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Small Technologies, Big Potential

Small Technologies, Big PotentialAssistant Professor Charles Sykes and his graduate students are working with high school students to build interest in the sciences.

Medford/Somerville, Mass. [05.19.09] To most outside of the discipline, scientific journals are not popular reading material.

"We do kind of hardcore fundamental research and publish papers on it, but the impact of that is only as big as the number of people who read it," says Usen Family Career Development Assistant Professor of Chemistry Charles Sykes.

Wanting to expand their research beyond their basement lab in the Pearson Chemistry Building and the School of Arts and Sciences community, Sykes and his graduate students have teamed up with Tufts graduate Roger Winn to allow high school students to share in the thrill of discovery.

Thanks to a five-year CAREER award from the National Science Foundation, Sykes and his students have been able to share their exploration of nanotechnology with the students in Winn's chemistry class at the Social Justice Academy in Boston.

"Boston public students are often on the wrong end of the technology gap," Winn says. "So this allows our students to see current and cutting edge technology that would not otherwise be available to them."

"I think if you get people at the right stage in their career to become interested in something like science, you can possibly change their path," says Sykes, who in 2008 was named a Beckman Young Investigator and a Cottrell Scholar of Research Corporation. "This is why high school students are a good target audience. I think it's an exciting time during which you can motivate them and make a difference."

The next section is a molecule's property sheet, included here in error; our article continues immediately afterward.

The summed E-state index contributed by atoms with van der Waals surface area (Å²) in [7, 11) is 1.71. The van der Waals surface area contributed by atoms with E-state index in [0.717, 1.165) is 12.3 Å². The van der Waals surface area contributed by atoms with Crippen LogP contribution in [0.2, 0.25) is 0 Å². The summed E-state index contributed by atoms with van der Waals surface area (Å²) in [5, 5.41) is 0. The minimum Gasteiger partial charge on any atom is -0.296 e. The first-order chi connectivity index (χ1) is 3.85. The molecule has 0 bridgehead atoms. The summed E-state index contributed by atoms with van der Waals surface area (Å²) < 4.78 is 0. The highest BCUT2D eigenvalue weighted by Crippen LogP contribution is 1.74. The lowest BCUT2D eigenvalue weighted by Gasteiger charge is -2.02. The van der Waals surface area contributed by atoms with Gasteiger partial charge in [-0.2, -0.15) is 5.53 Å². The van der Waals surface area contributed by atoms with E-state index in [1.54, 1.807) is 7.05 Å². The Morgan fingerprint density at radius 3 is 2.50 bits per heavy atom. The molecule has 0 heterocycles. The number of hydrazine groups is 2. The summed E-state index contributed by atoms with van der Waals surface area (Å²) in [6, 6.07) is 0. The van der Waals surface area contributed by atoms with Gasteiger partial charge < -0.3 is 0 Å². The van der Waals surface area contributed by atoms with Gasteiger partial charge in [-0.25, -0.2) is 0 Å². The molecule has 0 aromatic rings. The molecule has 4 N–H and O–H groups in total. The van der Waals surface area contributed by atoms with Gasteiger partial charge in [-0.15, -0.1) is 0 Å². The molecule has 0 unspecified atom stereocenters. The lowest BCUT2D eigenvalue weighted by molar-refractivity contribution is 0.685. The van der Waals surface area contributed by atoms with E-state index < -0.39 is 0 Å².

In the lab, Sykes and his students aim to understand how atoms and molecules interact with surfaces, and build novel nanoscale structures by controlling these interactions.

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Winn, who received his M.A.T. in education from Tufts in 2008, had previously worked with Sykes in the chemistry department while he was still in school. When Sykes began thinking of ways to bridge the information gap, Winn seemed like the perfect connection to make that happen.

"Part of what I like about Tufts is that even though I have moved to working outside of the university, I can still use the connections I have made there to help better what I do in the classroom and give the students a better education in chemistry," Winn says.

Sykes and his graduate students have made two trips out to the Social Justice Academy with a portable scanning tunneling microscope (STM) and have hosted some of Winn's students on the Medford/Somerville campus to see their two larger STMs, which use electricity instead of light to make it possible to see things as small as individual atoms.

"They already have knowledge of atoms and molecules, so we use that and show them that they already know a little bit about nanoscience and nanotechnology," Sykes says. "We do demonstrations where they take a piece of graphite from a pencil and show them the individual carbon atoms."